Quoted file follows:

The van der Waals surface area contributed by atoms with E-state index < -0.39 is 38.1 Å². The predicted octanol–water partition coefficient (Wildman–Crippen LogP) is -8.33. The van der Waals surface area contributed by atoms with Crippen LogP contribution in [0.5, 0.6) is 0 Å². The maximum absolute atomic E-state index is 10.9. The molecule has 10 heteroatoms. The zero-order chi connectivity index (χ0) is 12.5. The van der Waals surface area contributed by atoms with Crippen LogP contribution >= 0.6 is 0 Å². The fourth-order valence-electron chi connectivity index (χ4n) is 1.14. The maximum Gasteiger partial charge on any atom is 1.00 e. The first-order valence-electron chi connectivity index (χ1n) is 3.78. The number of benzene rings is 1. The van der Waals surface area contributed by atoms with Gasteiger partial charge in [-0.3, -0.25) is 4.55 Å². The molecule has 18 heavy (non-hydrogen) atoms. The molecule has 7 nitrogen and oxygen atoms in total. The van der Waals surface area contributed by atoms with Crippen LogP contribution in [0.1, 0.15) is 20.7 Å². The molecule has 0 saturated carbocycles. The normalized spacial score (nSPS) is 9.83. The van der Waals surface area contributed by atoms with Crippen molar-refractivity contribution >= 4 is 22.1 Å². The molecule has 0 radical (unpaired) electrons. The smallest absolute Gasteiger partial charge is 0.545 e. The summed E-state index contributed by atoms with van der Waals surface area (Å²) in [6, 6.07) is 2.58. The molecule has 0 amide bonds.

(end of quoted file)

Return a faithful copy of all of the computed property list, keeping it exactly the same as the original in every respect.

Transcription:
The van der Waals surface area contributed by atoms with E-state index < -0.39 is 38.1 Å². The predicted octanol–water partition coefficient (Wildman–Crippen LogP) is -8.33. The van der Waals surface area contributed by atoms with Crippen LogP contribution in [0.5, 0.6) is 0 Å². The maximum absolute atomic E-state index is 10.9. The molecule has 10 heteroatoms. The zero-order chi connectivity index (χ0) is 12.5. The van der Waals surface area contributed by atoms with Crippen LogP contribution >= 0.6 is 0 Å². The fourth-order valence-electron chi connectivity index (χ4n) is 1.14. The maximum Gasteiger partial charge on any atom is 1.00 e. The first-order valence-electron chi connectivity index (χ1n) is 3.78. The number of benzene rings is 1. The van der Waals surface area contributed by atoms with Gasteiger partial charge in [-0.3, -0.25) is 4.55 Å². The molecule has 18 heavy (non-hydrogen) atoms. The molecule has 7 nitrogen and oxygen atoms in total. The van der Waals surface area contributed by atoms with Crippen LogP contribution in [0.1, 0.15) is 20.7 Å². The molecule has 0 saturated carbocycles. The normalized spacial score (nSPS) is 9.83. The van der Waals surface area contributed by atoms with Crippen molar-refractivity contribution >= 4 is 22.1 Å². The molecule has 0 radical (unpaired) electrons. The smallest absolute Gasteiger partial charge is 0.545 e. The summed E-state index contributed by atoms with van der Waals surface area (Å²) in [6, 6.07) is 2.58. The molecule has 0 amide bonds.